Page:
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Some really great looking homes. A lot of these brick structures look like they've been maintained pretty well.
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Old Posted Jul 9, 2009, 3:43 PM
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Nice pictures. If you had told me that this was Hamilton, I would've believed you. It looks much more similar to Hamilton than that other Ottawa neighborhood that you showed. Why do you think that is? Maybe the same developer or designer? Maybe just similar tastes?

Quote:
Originally Posted by flar View Post
This building is interesting. Not only can you see the faded painted sign for the store, but you can see where the door at the corner of the building used to be (probably diagonal to make it easy for people comign from both directions to go in).
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Old Posted Jul 9, 2009, 4:29 PM
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Quote:
Originally Posted by xzmattzx View Post
Nice pictures. If you had told me that this was Hamilton, I would've believed you. It looks much more similar to Hamilton than that other Ottawa neighborhood that you showed. Why do you think that is? Maybe the same developer or designer? Maybe just similar tastes?

This particular neighbourhood is definitely southern Ontario in style. It has very little Quebec flavour, it's more English, like Toronto and Hamilton. A lot of the similarity comes from the bay and gable townhouses.

Some of the many late Victorian townhouses with bay and gable in Hamilton





On the flip side, Hamilton also has a some of these Ottawa style houses. It's just a basic house, but I call them Ottawa style because they are everywhere in Ottawa, one of the generic filler houses here. The first pic is Hamilton, the second is Ottawa.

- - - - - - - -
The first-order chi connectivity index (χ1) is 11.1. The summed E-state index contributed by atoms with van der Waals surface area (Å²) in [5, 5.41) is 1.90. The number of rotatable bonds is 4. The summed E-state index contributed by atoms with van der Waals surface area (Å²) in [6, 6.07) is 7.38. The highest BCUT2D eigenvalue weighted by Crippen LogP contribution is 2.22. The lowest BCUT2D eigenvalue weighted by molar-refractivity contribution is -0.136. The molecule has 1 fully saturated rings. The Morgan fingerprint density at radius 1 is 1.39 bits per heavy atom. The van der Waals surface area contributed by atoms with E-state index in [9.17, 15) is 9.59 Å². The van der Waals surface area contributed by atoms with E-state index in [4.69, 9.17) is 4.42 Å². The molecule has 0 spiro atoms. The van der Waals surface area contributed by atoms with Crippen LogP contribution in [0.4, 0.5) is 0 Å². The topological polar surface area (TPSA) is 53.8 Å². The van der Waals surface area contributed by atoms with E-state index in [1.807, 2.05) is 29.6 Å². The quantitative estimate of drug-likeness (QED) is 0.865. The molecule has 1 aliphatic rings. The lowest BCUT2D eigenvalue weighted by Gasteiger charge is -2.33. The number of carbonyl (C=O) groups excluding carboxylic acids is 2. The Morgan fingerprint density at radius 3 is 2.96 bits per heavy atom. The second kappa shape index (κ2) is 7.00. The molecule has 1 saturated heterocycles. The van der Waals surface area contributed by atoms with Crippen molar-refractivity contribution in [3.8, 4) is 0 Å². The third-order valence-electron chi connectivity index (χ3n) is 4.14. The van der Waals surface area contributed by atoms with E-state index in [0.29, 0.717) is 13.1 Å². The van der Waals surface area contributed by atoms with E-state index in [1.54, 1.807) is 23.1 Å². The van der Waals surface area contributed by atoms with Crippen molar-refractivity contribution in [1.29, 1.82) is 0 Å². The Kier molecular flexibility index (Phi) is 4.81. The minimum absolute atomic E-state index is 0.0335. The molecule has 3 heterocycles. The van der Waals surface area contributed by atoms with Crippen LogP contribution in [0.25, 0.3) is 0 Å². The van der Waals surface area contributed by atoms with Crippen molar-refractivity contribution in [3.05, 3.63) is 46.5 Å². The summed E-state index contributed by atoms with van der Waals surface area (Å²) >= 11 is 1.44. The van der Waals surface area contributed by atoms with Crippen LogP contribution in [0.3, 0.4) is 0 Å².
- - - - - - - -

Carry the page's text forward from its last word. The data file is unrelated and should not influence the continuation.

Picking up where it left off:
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Old Posted Jul 9, 2009, 7:02 PM
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Now this is a nice looking neighbourhood! Wow, it amazes me the beautiful old neighbourhoods out east. Definitely a different pace and style from the Prairies. Look at all that brick! Beautiful, beautiful housing! Is it a wealthy area? It must be a verrrrry nice area to walk through. And your pictures quality could not be better (what cam do you use?)!
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Old Posted Jul 9, 2009, 9:24 PM
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Quote:
Originally Posted by edmontonenthusiast View Post
Is it a wealthy area?
Sort of. The area has definitely gentrified and the houses that are well maintained aren't cheap. There are plenty of places that have been subdivided into apartments (or retained the original division from when they were built) that rent for a pretty reasonable rate.

Historically I think Centretown (Uppertown) was the wealthier English section of Ottawa.
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Old Posted Jul 10, 2009, 2:24 AM
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great picture quality
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Old Posted Jul 10, 2009, 1:11 PM
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Beautiful neighborhood and photos. I always liked Ottawa when I was there, very photogenic, but my trips have been to short...
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Old Posted Jul 10, 2009, 10:48 PM